java string equality

Posted on 2013-02-01
1 Endorsement
Last Modified: 2013-02-01
The result of executing this code will print '2' but why?
String a = "foo";
String b = "food".substring(0, 3);
String c = b.intern();

if (a.equals(b)) {
    if (a == b) {
    } else if (a == c) {
    } else {
} else {

a) Because "foo" is not equal to "food".substring(0,3) using equals().
b) Because the intern method returns a canonical reference to the string, which just so      happens to be the same as variable a, because a is a constant.
c) Because you must use the .equals function to compare Strings in Java.
d) Because the compiler can tell that the strings will be equal and works it out for you at compile time.
Question by:javaagile
  • 5
  • 4
LVL 37

Expert Comment

ID: 38843276
We're not allowed/here to do your homework. Sorry.

Author Comment

ID: 38843293
this is not homework. I need to understand how intern() method on string object works? value of a is "foo" and value of b is "foo" and value of c is also "foo". But why a==c is false and a==b is true?
LVL 37

Accepted Solution

zzynx earned 500 total points
ID: 38843304
The answer is b.

The java docs of intern() say:
Returns a canonical representation for the string object.
A pool of strings, initially empty, is maintained privately by the class String.

When the intern method is invoked, if the pool already contains a string equal to this String object as determined by the equals(Object) method, then the string from the pool is returned. Otherwise, this String object is added to the pool and a reference to this String object is returned.

It follows that for any two strings s and t, s.intern() == t.intern() is true if and only if s.equals(t) is true.

That's why a==c.
For a==b to be true, b should have been defined as:

String b = "food".substring(0, 3).intern();

Open in new window

Announcing the Most Valuable Experts of 2016

MVEs are more concerned with the satisfaction of those they help than with the considerable points they can earn. They are the types of people you feel privileged to call colleagues. Join us in honoring this amazing group of Experts.


Author Comment

ID: 38843379
Thanks for responding. I also had a look at javadoc but still could not understand because in code it makes c=b.intern() then why a==c is true? I understand that if c=a.intern() then a==c can be true.
LVL 37

Expert Comment

ID: 38843428
Order matters.

>> String a = "foo";
A string "foo" in the pool is created.
>> String b = "food".substring(0, 3);
Another string "foo" in the pool is created.
>> String c = b.intern();
The pool is being searched for a string "foo". One is found. The same as variable 'a' is refering to.

Hence a==c. They're equal since they both "point" to the same pool string containing "foo".

Author Comment

ID: 38843445
Thanks for adding more explanation. So does this means that String of pools contains a["foo"] and b["foo} in the order they are added. so when b.intern() is called "foo" is searched and a["foo"] is returned so a==c becomes true?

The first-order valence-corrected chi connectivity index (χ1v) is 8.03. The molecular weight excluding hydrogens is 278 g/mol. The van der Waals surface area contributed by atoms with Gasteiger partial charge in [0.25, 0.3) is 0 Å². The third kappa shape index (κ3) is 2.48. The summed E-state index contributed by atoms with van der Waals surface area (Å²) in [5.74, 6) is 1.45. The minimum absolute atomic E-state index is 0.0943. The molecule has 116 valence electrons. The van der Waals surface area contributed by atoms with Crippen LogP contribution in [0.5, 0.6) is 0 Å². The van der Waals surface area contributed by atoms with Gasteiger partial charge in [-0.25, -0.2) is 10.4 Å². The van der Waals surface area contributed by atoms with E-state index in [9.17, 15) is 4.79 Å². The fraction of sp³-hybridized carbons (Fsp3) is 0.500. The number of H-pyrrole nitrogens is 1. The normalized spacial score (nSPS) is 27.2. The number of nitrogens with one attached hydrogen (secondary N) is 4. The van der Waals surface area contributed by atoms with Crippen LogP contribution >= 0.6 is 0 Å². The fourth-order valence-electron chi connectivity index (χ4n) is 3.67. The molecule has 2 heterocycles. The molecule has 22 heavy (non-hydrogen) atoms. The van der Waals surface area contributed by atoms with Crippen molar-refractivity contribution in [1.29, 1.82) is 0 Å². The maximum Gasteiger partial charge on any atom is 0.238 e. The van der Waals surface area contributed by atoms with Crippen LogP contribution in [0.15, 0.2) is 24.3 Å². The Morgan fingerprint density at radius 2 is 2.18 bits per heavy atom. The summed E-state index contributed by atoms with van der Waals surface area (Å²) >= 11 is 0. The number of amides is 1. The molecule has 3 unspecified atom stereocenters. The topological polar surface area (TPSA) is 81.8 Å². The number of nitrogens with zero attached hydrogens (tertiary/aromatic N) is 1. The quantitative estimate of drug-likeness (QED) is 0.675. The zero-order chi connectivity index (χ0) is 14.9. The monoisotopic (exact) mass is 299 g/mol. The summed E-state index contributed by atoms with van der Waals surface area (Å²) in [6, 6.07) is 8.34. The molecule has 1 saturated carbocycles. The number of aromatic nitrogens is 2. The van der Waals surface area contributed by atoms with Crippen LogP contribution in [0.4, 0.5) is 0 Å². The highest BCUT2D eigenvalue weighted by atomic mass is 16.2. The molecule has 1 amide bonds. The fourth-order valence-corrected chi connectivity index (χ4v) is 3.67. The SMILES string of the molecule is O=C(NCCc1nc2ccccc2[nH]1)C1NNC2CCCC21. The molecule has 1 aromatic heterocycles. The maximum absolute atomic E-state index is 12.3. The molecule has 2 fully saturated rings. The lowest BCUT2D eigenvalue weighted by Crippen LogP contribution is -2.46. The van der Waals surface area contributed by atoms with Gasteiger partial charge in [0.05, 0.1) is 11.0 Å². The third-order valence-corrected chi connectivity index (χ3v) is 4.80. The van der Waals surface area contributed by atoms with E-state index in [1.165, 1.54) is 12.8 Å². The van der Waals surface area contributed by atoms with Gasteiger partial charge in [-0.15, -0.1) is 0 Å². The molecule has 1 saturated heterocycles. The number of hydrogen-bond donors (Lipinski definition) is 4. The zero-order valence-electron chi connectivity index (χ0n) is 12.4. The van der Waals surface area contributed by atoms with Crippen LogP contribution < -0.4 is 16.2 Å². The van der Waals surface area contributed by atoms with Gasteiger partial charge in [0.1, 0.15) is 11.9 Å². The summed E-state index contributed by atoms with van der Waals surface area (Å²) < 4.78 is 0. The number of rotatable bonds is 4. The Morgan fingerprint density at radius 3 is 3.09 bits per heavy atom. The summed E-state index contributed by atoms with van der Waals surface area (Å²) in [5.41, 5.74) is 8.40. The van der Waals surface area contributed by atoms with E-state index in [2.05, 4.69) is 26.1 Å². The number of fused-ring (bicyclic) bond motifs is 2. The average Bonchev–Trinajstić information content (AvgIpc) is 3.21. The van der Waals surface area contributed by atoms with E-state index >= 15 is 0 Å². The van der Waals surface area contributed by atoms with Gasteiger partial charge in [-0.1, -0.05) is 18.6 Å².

LVL 37

Expert Comment

ID: 38843468
>> so when b.intern() is called "foo" is searched and a["foo"] is returned so a==c becomes true?
That's right.

That's why if b would have been defined as:
String b = "food".substring(0, 3).intern();

Open in new window

then b==c would be true.

Author Closing Comment

ID: 38843486
Thanks this clarifies my understanding!
LVL 37

Expert Comment

ID: 38843510
You're welcome
Thanx 4 axxepting

Featured Post

Free Tool: Site Down Detector

Helpful to verify reports of your own downtime, or to double check a downed website you are trying to access.

One of a set of tools we are providing to everyone as a way of saying thank you for being a part of the community.

Question has a verified solution.

If you are experiencing a similar issue, please ask a related question

Suggested Solutions

Title # Comments Views Activity
session migration servlets 2 42
tomcat startup error 5 101
how to install java on RHEL image on EC2 4 39
Is there a simpler dropbox system? 10 34
Java had always been an easily readable and understandable language.  Some relatively recent changes in the language seem to be changing this pretty fast, and anyone that had not seen any Java code for the last 5 years will possibly have issues unde…
Are you developing a Java application and want to create Excel Spreadsheets? You have come to the right place, this article will describe how you can create Excel Spreadsheets from a Java Application. For the purposes of this article, I will be u…
Video by: Michael
Viewers learn about how to reduce the potential repetitiveness of coding in main by developing methods to perform specific tasks for their program. Additionally, objects are introduced for the purpose of learning how to call methods in Java. Define …
Viewers will learn about basic arrays, how to declare them, and how to use them. Introduction and definition: Declare an array and cover the syntax of declaring them: Initialize every index in the created array: Example/Features of a basic arr…

791 members asked questions and received personalized solutions in the past 7 days.

Join the community of 500,000 technology professionals and ask your questions.

Join & Ask a Question